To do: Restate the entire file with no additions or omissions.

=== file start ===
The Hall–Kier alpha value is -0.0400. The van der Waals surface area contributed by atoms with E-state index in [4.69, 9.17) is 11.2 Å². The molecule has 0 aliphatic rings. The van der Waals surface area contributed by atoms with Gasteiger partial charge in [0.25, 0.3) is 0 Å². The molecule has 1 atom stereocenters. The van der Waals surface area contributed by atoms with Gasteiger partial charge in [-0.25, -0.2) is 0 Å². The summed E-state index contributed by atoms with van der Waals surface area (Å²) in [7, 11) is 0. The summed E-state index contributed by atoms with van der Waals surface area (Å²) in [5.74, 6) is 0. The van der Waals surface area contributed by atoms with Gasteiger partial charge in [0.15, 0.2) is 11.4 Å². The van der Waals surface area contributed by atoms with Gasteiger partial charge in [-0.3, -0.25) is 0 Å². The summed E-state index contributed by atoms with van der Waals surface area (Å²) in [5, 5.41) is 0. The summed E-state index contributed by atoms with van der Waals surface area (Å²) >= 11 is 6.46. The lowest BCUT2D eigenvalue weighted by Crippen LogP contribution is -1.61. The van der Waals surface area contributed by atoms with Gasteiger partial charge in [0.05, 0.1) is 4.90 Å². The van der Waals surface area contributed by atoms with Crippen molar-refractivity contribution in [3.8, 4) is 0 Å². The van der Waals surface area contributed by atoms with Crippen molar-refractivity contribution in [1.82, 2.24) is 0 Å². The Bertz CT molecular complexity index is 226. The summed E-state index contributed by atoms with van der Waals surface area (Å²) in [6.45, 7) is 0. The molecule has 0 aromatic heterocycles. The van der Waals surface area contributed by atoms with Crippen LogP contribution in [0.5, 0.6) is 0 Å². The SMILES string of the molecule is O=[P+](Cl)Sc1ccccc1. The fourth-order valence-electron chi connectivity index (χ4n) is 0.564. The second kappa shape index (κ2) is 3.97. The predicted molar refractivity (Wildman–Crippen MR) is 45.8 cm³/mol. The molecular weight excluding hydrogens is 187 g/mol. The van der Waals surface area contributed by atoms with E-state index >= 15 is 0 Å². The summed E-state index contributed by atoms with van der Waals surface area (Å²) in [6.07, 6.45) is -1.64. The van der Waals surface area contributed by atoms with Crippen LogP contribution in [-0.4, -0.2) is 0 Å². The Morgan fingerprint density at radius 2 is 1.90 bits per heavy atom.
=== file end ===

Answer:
The Hall–Kier alpha value is -0.0400. The van der Waals surface area contributed by atoms with E-state index in [4.69, 9.17) is 11.2 Å². The molecule has 0 aliphatic rings. The van der Waals surface area contributed by atoms with Gasteiger partial charge in [0.25, 0.3) is 0 Å². The molecule has 1 atom stereocenters. The van der Waals surface area contributed by atoms with Gasteiger partial charge in [-0.25, -0.2) is 0 Å². The summed E-state index contributed by atoms with van der Waals surface area (Å²) in [7, 11) is 0. The summed E-state index contributed by atoms with van der Waals surface area (Å²) in [5.74, 6) is 0. The van der Waals surface area contributed by atoms with Gasteiger partial charge in [0.15, 0.2) is 11.4 Å². The van der Waals surface area contributed by atoms with Gasteiger partial charge in [-0.3, -0.25) is 0 Å². The summed E-state index contributed by atoms with van der Waals surface area (Å²) in [5, 5.41) is 0. The summed E-state index contributed by atoms with van der Waals surface area (Å²) >= 11 is 6.46. The lowest BCUT2D eigenvalue weighted by Crippen LogP contribution is -1.61. The van der Waals surface area contributed by atoms with Gasteiger partial charge in [0.05, 0.1) is 4.90 Å². The van der Waals surface area contributed by atoms with Crippen molar-refractivity contribution in [3.8, 4) is 0 Å². The van der Waals surface area contributed by atoms with Crippen molar-refractivity contribution in [1.82, 2.24) is 0 Å². The Bertz CT molecular complexity index is 226. The summed E-state index contributed by atoms with van der Waals surface area (Å²) in [6.45, 7) is 0. The molecule has 0 aromatic heterocycles. The van der Waals surface area contributed by atoms with Crippen LogP contribution in [0.5, 0.6) is 0 Å². The SMILES string of the molecule is O=[P+](Cl)Sc1ccccc1. The fourth-order valence-electron chi connectivity index (χ4n) is 0.564. The second kappa shape index (κ2) is 3.97. The predicted molar refractivity (Wildman–Crippen MR) is 45.8 cm³/mol. The molecular weight excluding hydrogens is 187 g/mol. The van der Waals surface area contributed by atoms with E-state index >= 15 is 0 Å². The summed E-state index contributed by atoms with van der Waals surface area (Å²) in [6.07, 6.45) is -1.64. The van der Waals surface area contributed by atoms with Crippen LogP contribution in [-0.4, -0.2) is 0 Å². The Morgan fingerprint density at radius 2 is 1.90 bits per heavy atom.